Rugby World Cup 2019 – Ticket Designed Unveiled

RWC 2019 Tickets
RWC 2019 Tickets

The tickets for Rugby World Cup will be available late in July. But how will the tickets look like? The designs of Rugby World Cup 2019 were unveiled at a launch event held in Meiji Kinenkan in Tokyo.

Rugby World Cup organizers have revealed about blending the traditional Japanese artform of Musha-e, or Warrior Art , with Rugby World Cup 2019 themed motifs, the three ticket designs capture both the strong sense of tradition and deep spirit of innovation that Japan is famous for, as was quoted by

The Musha-e artform captures famous Japanese warriors in the heat of battle, either portrayed in historical battle scenes or in a more folkloric style, fighting against mystical beings and demons. For Rugby World Cup 2019, the fearless warriors are not samurai master swordsmen, but rather rugby players on the field during a Rugby World Cup match as they play for the prestigious Webb Ellis Cup.

Japan Rugby World Cup 2019 Organising Committee CEO Akira Shimazu said: “These ticket designs are incredibly symbolic for Japanese people and something our international fans are sure to love. They capture perfectly the way in which rugby is viewed here in Japan. The noble warrior, fighting with every inch of their body, mind and spirit is a fitting comparison to the modern, elite rugby player.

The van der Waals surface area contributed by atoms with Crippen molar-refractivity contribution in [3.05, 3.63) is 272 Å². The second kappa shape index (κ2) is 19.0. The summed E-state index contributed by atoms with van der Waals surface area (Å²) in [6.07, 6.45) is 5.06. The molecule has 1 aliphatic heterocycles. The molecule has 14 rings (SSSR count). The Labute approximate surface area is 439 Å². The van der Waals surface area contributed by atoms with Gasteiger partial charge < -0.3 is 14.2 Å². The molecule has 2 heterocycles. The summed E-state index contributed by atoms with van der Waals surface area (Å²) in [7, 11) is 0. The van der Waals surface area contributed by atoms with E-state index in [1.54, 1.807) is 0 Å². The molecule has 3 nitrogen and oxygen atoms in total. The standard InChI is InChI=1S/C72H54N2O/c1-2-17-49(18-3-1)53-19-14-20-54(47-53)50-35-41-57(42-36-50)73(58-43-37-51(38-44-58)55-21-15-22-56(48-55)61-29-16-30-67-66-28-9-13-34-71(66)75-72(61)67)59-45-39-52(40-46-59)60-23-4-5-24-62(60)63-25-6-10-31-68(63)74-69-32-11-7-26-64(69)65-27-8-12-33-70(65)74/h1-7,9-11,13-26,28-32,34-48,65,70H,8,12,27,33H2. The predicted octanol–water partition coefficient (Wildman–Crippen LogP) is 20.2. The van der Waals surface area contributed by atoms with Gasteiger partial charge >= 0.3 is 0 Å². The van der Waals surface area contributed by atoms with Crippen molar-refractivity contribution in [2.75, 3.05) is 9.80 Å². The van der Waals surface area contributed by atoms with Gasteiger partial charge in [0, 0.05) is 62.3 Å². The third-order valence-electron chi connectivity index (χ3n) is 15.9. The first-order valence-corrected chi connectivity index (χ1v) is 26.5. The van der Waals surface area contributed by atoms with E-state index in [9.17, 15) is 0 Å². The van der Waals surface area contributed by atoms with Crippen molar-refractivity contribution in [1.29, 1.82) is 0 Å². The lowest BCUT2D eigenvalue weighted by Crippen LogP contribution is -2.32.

“These tickets, along with the specially designed ticket wallet will make for a fine memento for visitors to Rugby World Cup 2019 to treasure for years to come. The sense of excitement fans will feel upon receiving their tickets will only build as we count down the final days until kick-off of this ground-breaking, once-in-a-lifetime Rugby World Cup in Japan.” It mixes the ancient with the modern by incorporating the striking Rugby World Cup 2019 logo, traditional Japanese cloud motifs and a list of the eight previous winners of Rugby World Cup. The central image within the folder is a reproduction of the famous ‘Irises at Yatsuhashi’ by the famous Japanese artist Ogata Korin. Beloved by all Japanese, the piece was painted around 1700 on a traditional folding screen, a style of decorative artwork highly prized in Japan to this day.

World Rugby chairperson Sir Bill Beaumont said: “Rugby World Cup 2019 is set to be a very special celebration of rugby and Japanese culture. These striking ticket designs do not just symbolise unison of the sport and the host nation, they also symbolise excitement as the receipt of tickets is an incredibly special moment for fans as they build up to Rugby World Cup.”